Yet the official number didn’t rise.
The number, still 16, then became politicized on October 3 when President Donald Trump visited the island and insisted that the alleged 16 deaths were evidence that Puerto Rico wasn’t a “real catastrophe” like Hurricane Katrina. "Everybody watching can really be very proud of what's taken place in Puerto Rico," he said.
Since then, the death count has slowly risen to 62. But several media outlets, including Vox and Sosa’s organization, the Center for Investigative Journalism (CPI), have collected ample evidence that the real number is much higher — and that the government continues to underreport it.
The government tried to put the issue to rest forever in a press conference on November 8 that was intended to provide reporters with more details about how it had calculated the official toll, by then 55.
"We want to explain this to you all so that all doubts about how we counted the deaths will finally end here," Héctor Pesquera, head of the Department of Public Safety, said.
But instead of resolving doubts, officials presented new data suggesting that the true number is likely much higher (the same data that Santos and Howard used in their analysis). According to the government, there were a little under 3,000 deaths registered on the island in September 2017. That's over 500 more deaths than were reported in September 2015 and 2016.
“The reality is that this is not normal and we have to realize that there was a phenomenon here,” said José A. López Rodríguez, a government demographer at the press conference. Yet he stopped short at attributing any of them to the storm. “There needs to be evidence to document it,” he said.
The storm really did cause more than 62 deaths
But in fact, there’s plenty of additional evidence to suggest that the number of people who died directly or indirectly from Hurricane Maria is in the hundreds, if not more than 1,000.
For an initial investigation published October 11, Vox searched Google News for reports of deaths in English and Spanish media from Puerto Rico since Hurricane Maria. We found reports of a total of 81 deaths linked directly or indirectly to the hurricane. Of those, 45 were the deaths certified by the government. The remaining 36 deaths were confirmed by local public officials or funeral directors, according to the reports. We also found another 450 reported deaths, most of causes still unknown, and reports of at least 69 people still missing.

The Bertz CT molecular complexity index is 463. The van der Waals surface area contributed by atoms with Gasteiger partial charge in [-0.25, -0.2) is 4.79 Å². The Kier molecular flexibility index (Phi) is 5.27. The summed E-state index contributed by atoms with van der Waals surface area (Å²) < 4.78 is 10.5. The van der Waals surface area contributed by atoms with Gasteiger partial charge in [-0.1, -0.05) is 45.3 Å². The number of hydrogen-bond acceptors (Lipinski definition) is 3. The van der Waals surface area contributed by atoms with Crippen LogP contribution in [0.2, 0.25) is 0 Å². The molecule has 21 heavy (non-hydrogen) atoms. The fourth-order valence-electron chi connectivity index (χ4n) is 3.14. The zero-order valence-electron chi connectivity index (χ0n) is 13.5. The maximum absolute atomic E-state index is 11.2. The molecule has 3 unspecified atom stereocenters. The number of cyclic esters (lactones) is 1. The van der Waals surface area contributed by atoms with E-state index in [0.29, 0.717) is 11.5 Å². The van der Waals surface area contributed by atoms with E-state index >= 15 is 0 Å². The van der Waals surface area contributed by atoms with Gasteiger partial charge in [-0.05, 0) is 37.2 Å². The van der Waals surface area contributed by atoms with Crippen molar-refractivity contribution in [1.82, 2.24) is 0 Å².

The investigation prompted two members of the House of Representatives to request an audit of the Puerto Rico death toll from the Department of Homeland Security. Sens. Elizabeth Warren and Edward Markey then demanded the same.
Since then, additional sources and reports continue to point to the same conclusion: that hundreds, not dozens, of people died from the storm, despite claims by President Trump and Puerto Rican officials that the count is 62 or fewer.
- A CNN investigation surveyed 112 funeral homes on the island — about half of all funeral homes. According to CNN, “Those funeral homes identified 499 deaths in the month after the storm — September 20 to October 19 — which they say were related to Hurricane Maria and its aftermath.”
- A prominent former senator for Puerto Rico, Ramón Luis Nieves, told members of Congress at a November 2 hearing that the government's official death count can't be trusted. "That statistic is misleading. Recent reports state that the government authorized almost 1,000 cremations. Also, on a personal note, dozens of friends have shared with me countless stories of their elderly loved ones dying as a result of the lack of electricity in their homes, hospitals, and care centers. The actual death toll ... has not been properly disclosed by the government of Puerto Rico," Nieves said in his prepared testimony.
- Puerto Rico’s office of vital statistics has sent 2,747 death records to the Centers for Disease Control and Prevention for review since Maria hit the island, said Wanda Llovet, the head of Puerto Rico's office of vital statistics, at the November 8 press conference. (In response to a Freedom of Information Act request from Vox, a FOIA officer at the CDC stated on November 28 that it has not received these records.)
- As of November 3, there were 388 cadavers at the Bureau of Forensic Sciences, some of which had been examined and some of which had not.
- BuzzFeed News reported on October 27 that 911 bodies were cremated before being inspected by the medical examiner to determine if the deaths occurred because of the storm. (The government later said that all of those people died of "natural causes," but none of the bodies were examined by medical professionals.)
- The Federal Emergency Management Agency told Vox it had received 2,339 applications for burial and funeral assistance in Puerto Rico since Maria hit, as of November 6. The federal agency helps cover some funeral and burial expenses for disaster-related deaths, or to rebury cadavers and repair graves that were disturbed during a storm.